The outlier here is Kolkota, which was issued only 3881 F-1s, but here is the twist in the tale. While a majority of students from other Indian cities came to the US for their master's degree, a large percentage (44 %) of Kolkatans came to the US for their doctorate. For Hyderabad, the comparable percentage of doctoral students was only 5 per cent, for Chennai 14 per cent. This would suggest a sound master's program in West Bengal that keeps students at home before they emplane to the US for their Ph.D.

The study also shows that two-thirds of foreign students are studying STEM (Science, Technology, Engineering, Math) or business, management and marketing fields, compared to 48 percent of USstudents. STEM preference is particularly pronounced among Indians students. Of the 168, 000 F-1 visa holders from India, an amazing 70 per cent came to the US to study STEM subjects, nearly 80 per cent of them in masters program and 11 per cent at the doctoral level. Only around 8000 students came to study social sciences.

Harvard University.

Here's the break up of what Indian students studied in the US between 2008 and 2012: engineering (53,153); computer and information sciences and support services (42,092); business, management, marketing, and related support services (31,796); biological and biomedical sciences (8,837); and health professions and related programs (8,672).

Overall, Indian students ponied up more than $ 5 billion in the 2008-2012 period to study in the US ($ 3.1 billion in tuition fees and $ 2 billion in living expenses) with students from Hyderabad and Mumbai coughing up $ 1.3 billion ($ 650 million from each city). How much -- or what -- India gets out of it (besides foreign exchange remittance from those who decide to stay on in the US) is an area that merits greater attention.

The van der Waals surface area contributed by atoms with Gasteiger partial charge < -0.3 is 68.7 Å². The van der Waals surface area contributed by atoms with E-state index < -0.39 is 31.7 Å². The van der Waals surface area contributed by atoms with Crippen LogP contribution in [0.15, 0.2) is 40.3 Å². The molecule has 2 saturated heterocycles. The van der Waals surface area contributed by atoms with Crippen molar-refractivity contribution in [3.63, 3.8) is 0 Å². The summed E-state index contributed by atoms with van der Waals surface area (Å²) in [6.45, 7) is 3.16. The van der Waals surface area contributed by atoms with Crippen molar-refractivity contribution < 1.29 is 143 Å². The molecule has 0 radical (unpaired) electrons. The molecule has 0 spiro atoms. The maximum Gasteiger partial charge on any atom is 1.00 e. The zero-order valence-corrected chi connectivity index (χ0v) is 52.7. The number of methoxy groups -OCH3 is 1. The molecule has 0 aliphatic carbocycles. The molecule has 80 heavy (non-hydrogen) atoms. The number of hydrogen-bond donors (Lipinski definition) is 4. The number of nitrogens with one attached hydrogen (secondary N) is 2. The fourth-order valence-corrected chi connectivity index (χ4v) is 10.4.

The Massachusetts Institute of Technology in Cambridge, Massachusetts.

Lapping up this munificence from foreign students are 118 metro areas in the US that the Brookings report assessed as having the largest numbers of foreign students while measuring their monetary contributions to their economy. New York and Honolulu had the highest percentage (75 percent) of graduates working for a local employer. Seattle, Miami, and Las Vegas also ranked high for students who remained in their areas to work after graduating.

While large population centers, such as New York and Los Angeles, have high numbers of foreign students, small or mid-sized metro areas that are home to large universities have the most significant concentrations of these students within their broader student bodies. Ithaca, New York (home to Cornell University) tops the list with 71.2 F-1 students per 1,000, compared to 22.4 for the nation as a whole. Boston, Massachusetts and Santa Barbara, California also rank at the top of the list.

University of Southern California, Columbia University in NYC, and University of Illinois in Urbana Champaign (UIUC, which is jocularly referred to as University of Indians and University of Chinese) were the magnets for foreign students, each taking in around 13,000 F-1 visa holders. NYU, City University of New York (CUNY) and Purdue hosted around 11,000 each.

While this data suggests that foreign students typically flock to metropolises (New York region alone hosted more than 100,000 foreign students; LA and Boston more than 50,000 each), the foreign student inflow is also a boon to small university towns such as Lafayette and Bloomington in Indiana and Durham and Chapel Hill in North Carolina.

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The Brookings report makes no secret of the fact that it sees the foreign student inflow as an economic bonanza for the US that Washington and local metropolises should capitalize on. The report offers a two-pronged approach to help metropolitan leaders realize the full benefit of foreign students' local presence. These include: Leveraging foreign student connections with their home communities abroad to facilitate and deepen economic exchange.

"Foreign students," it says, "offer valuable knowledge of the business, cultural and societal norms of their city and country of origin and so can serve as a bridge to help globalize local economies."

It also advocates retaining foreign student skills by 1) developing programs to connect graduates to employers located in the school's metropolitan area, 2) helping local employers obtain the necessary visas for foreign graduates with in-demand skills and 3) advocating for immigration reform to make more visas available for graduates who want to stay in the US.